While I know this will be controversial to some, it is merely my opinion. Simply put, I do not believe the average person has need of a firearm of any sort. Again, I did not say anything about their right to own it, but why do most people need it? I also know the issue of protection and that if lawful people cannot have guns then only the crooks have them. First, of all that argument is crap. Law abiding people do have guns and the crooks still have them and the consequence is simply that more people have guns. As a college professor, I am glad, at least for the moment, students are not allowed to have a carry and conceal option in a Pennsylvania classroom. That is not to say I am worried about being a target, but again, I do not believe that carry and conceal is a sensible law for the average person. Why in God’s name do you need to be packing a pistol as you walk down the street? It is kind of like angry drunks. I bartended long enough to put up with what I call “asshole drunks” and in a college town there is way too many cases of alcohol + testosterone = dumbass. You can substitute estrogen for testosterone in the previous equation too. Angry drunks do not need to be drunk to be a jerk. They already have that skill; alcohol merely raises their jerk-ability quotient exponentially. So it is with people and guns, it seems that many times guns are used in anger. I do not need to cite figures here. I am merely speaking from common sense. I grew up with an uncle who had an arsenal in his house, but he taught me to respect firearms at a young age. While I never questioned his right to own a gun, I never felt the need to own one myself and after seeing what happened with weapons as a Marine, I had even less desire to have a gun. While again, I understand some people might have a desire to own a firearm, I think the question of why they want it is important. For what reason do you think you want a firearm? For what reason do you think you need a firearm? Those are very different questions. The issue of wanting something is generally bases on a desire or a wish, or maybe as a way to prove something. The issue of needing something is that there is a belief that one’s life is missing something of importance or necessity without it. The 2nd Amendment is not a reason to justify either of these positions; the only thing the 2nd Amendment does is allow either the want or need to be legalized. I have spent a good portion of my life in rural areas and where I now live they actually cancel the public school on the first day of deer hunting season. I remember how stunned I was by that the first time I lived in this state. They said it was safer so school buses did not get shot at. Really? You cannot tell that it is big and yellow? Sometimes, the stupidity of people boggles my mind. I guess I am a bit more simple that I would like to admit. Or maybe things merely need to make sense and most people do not. That leaves me in a quandary. What I do know is when I was in grade school  or middle school or high school, we did not worry about people having guns in the hallways or lunchrooms or any place like that. A fight between two trying to prove their masculinity after school was about the extent of the violence. We did not have to worry about armed guards or whether teachers needed guns. Am I merely showing my age? No, I think we are talking about something more fundamental. We are talking about respect for one another. Last night I actually appreciated something I heard LeBron James say after a game. When talking about the societal issue of violence, he noted it was a human issue. I could not agree more. I do not care about your gender, your race, your ethnicity or any other variable. What I want to know is can you be respectful? Can you treat people with decency? I have brought this issue up in other contexts in this blog. When you fail to treat other people, any person, with a sense of decency, the consequence is a poorer, sadder society. We do have a duty to the society in which we live to treat people decently. I am well aware that some argue against any sense of this and demonstrate that through their actions. I fundamentally disagree with them. I understand that is a choice also, and that is free will, but to think we have no duty, no co-requirement or any other synonym that shows an interdependence would mean there is no societal sense of decency or justice. It seems that is perhaps why some of the idiocy that has become more commonplace is happening. If we have no sense of moral or legal responsibility, if we can do as we please and merely say it is who we are, the consequence is what we have: a society of mistrust, a society of greed, a society of violence. When enough people think they have no reason to consider how their actions affect the other, I am afraid we will find out what anarchy truly is. I believe it is this very attitude that creates situations like those that have covered our headlines of late. When enough individual claim free will gives them Carte Blanche to do as they please, I fear we will see more acts of complete selfishness.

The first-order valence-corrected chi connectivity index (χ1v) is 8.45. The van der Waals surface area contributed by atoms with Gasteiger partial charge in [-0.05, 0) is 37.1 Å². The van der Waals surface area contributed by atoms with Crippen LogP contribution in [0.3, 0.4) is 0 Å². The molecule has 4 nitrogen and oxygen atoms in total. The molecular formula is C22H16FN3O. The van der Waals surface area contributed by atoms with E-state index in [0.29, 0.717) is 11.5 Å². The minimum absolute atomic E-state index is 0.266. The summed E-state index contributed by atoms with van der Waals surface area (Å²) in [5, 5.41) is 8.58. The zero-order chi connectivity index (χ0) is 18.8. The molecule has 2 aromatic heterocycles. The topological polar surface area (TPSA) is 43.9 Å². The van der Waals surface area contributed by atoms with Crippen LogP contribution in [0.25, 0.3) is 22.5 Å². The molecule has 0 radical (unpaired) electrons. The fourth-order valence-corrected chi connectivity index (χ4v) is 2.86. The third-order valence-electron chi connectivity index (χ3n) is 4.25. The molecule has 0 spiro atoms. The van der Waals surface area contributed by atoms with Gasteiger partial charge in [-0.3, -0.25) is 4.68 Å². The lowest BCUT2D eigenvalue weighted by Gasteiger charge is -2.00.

Well, I am in the middle of grading and the initiative is long and arduous. I am always amazed on both ends of the spectrum when it comes to the grading and what students have actually done with the opportunity to come to the university. It is much like the issue of wants and needs. Some believe they need to be here (and I understand that concept). It astounds me when they believe that, but then do not take advantage of the opportunity to do the work and excel, that is not potential that is discipline. There are those who merely want to be here and their reasoning could be based on a variety of things. However, I am afraid that I consider their philosophical justification a bit more dubious. All-in-all, what I know is the next days I will evaluate and assess and, at the end, I will assign a grade that I believe has been earned. I do not enjoy this part of the semester, but it is a necessary evil. I know that some have done the work they need to do and that finals are merely review. I also know that some of them are trying to make up for 14 weeks of slacking (or at least some slacking in there). For those individuals, the week is brutal and taxing. Even if you have done your work, you care and you do stress. I know this is the case. For some of them, grades will be their day of infamy. That is a reality check. As I finish up the semester, it has been eventful. While there were hopes and dreams for each person, the reality of where the semester ends is always a bit unexpected. While I think I have done pretty strong work in the classroom, my grading and timeliness has not been up to par. I think the other battle I am fighting has taken its toll, but that is my reality. Today, in spite of water and doing what I should, my body hurts. In spite of that, I have a lot to manage and there is no respite, so I will keep going. I am hoping that I might catch up with some people I have in good faith helped out and have somehow not followed through. I am realizing that I believe the best in people too often.

This is not a complaint; it is merely the reality that I am experiencing. I am so blessed to be here. I am hoping to continue to be so. In the meanwhile, it is back to reading and grading.

Thanks for reading as always,

Dr. Martin